Michael Grant, author of the Gone series, the Messenger of Fear series, the Magnificent Twelve series, and the Front Lines trilogy, has spent much of his life on the move. Raised in a military family, he attended ten schools in five states, as well as three schools in France. Even as an adult he kept moving, and in fact he became a writer in part because it was one of the few jobs that wouldn't tie him down. His fondest dream is to spend a year circumnavigating the globe and visiting every continent. Yes, even Antarctica. He lives in California with his wife, Katherine Applegate, with whom he cowrote the wildly popular Animorphs series. You can visit him online at www.themichaelgrant.com and follow him on Twitter @MichaelGrantBks.
Gr 7 Up-"One minute the teacher was talking about the Civil War. And the next minute he was gone." Just vanished-along with everyone else over the age of 13 in a 20-mile radius around Perdido Beach, CA. The children left behind find themselves battling hunger, fear, and one another in a novel strongly reminiscent of William Golding's Lord of the Flies. Things go from bad to worse when some of the children begin exhibiting strange powers, animals show signs of freakish mutations, and people disappear as soon as they turn 14. Though an excellent premise for a novel, Gone suffers from a couple of problems. First, it is just too long. After opening with a bang, the initial 200 or so pages limp along before the action begins to really pick up. Secondly, based on the themes of violence, death, and implied sexual intimidation, this is clearly written for an older teen audience who may not appreciate the fact that no one in the book is older than 13. In spite of its faults, Gone is a gripping and gritty read with enough creepy gruesomeness to satisfy readers who have a taste for the macabre. Give this one to the readers who aren't quite ready for Stephen King or Dean Koontz.-Jane Henriksen Baird, Anchorage Public Library, AK Copyright 2008 Reed Business Information.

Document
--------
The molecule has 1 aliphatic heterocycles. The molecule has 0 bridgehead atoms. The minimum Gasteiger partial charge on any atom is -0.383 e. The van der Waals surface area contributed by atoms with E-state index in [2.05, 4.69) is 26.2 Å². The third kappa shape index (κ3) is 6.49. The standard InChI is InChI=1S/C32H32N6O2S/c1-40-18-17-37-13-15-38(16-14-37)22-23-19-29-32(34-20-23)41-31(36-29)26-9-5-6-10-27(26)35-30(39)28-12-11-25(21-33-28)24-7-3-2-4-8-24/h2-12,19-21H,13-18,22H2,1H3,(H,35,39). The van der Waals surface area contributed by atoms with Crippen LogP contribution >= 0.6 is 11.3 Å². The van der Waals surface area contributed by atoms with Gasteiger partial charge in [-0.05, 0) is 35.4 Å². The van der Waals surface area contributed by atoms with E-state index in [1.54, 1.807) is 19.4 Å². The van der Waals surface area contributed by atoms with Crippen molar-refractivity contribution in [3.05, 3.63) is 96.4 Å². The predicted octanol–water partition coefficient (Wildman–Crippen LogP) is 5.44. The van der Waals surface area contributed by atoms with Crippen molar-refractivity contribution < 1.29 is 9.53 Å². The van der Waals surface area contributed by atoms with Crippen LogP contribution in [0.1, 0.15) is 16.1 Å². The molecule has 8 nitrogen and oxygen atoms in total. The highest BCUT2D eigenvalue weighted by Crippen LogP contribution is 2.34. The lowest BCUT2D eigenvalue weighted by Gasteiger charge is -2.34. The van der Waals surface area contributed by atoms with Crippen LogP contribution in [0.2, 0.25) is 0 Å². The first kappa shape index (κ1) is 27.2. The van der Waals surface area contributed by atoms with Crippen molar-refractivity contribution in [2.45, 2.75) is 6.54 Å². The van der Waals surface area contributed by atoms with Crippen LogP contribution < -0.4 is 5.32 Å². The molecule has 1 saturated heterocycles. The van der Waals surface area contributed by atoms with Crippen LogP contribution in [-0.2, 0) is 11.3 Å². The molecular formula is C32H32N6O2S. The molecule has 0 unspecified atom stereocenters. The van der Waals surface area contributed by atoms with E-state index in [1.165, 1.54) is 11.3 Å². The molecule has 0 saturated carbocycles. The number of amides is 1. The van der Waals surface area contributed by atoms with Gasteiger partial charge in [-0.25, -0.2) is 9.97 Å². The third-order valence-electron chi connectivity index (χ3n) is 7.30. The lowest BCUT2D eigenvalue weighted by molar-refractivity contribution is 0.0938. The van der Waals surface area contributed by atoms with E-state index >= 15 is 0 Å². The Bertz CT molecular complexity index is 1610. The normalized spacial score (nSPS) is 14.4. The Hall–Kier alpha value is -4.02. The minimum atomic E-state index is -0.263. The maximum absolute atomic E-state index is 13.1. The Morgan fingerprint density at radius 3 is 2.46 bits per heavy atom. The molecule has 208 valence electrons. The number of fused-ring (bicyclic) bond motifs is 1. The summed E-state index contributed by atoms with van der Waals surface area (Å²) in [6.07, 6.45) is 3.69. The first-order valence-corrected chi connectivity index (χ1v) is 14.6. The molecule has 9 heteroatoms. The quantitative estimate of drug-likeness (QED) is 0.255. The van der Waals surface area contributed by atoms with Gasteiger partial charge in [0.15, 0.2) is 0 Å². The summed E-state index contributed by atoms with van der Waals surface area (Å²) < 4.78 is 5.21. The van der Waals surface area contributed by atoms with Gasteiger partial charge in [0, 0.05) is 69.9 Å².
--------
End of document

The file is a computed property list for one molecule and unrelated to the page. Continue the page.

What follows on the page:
"A tour de force that will leave readers dazed, disturbed, and
utterly breathless."--Booklist (starred
"If Stephen King had written Lord of the Flies, it might have been a little like this novel."--Voice of Youth Advocates (VOYA) (starred review)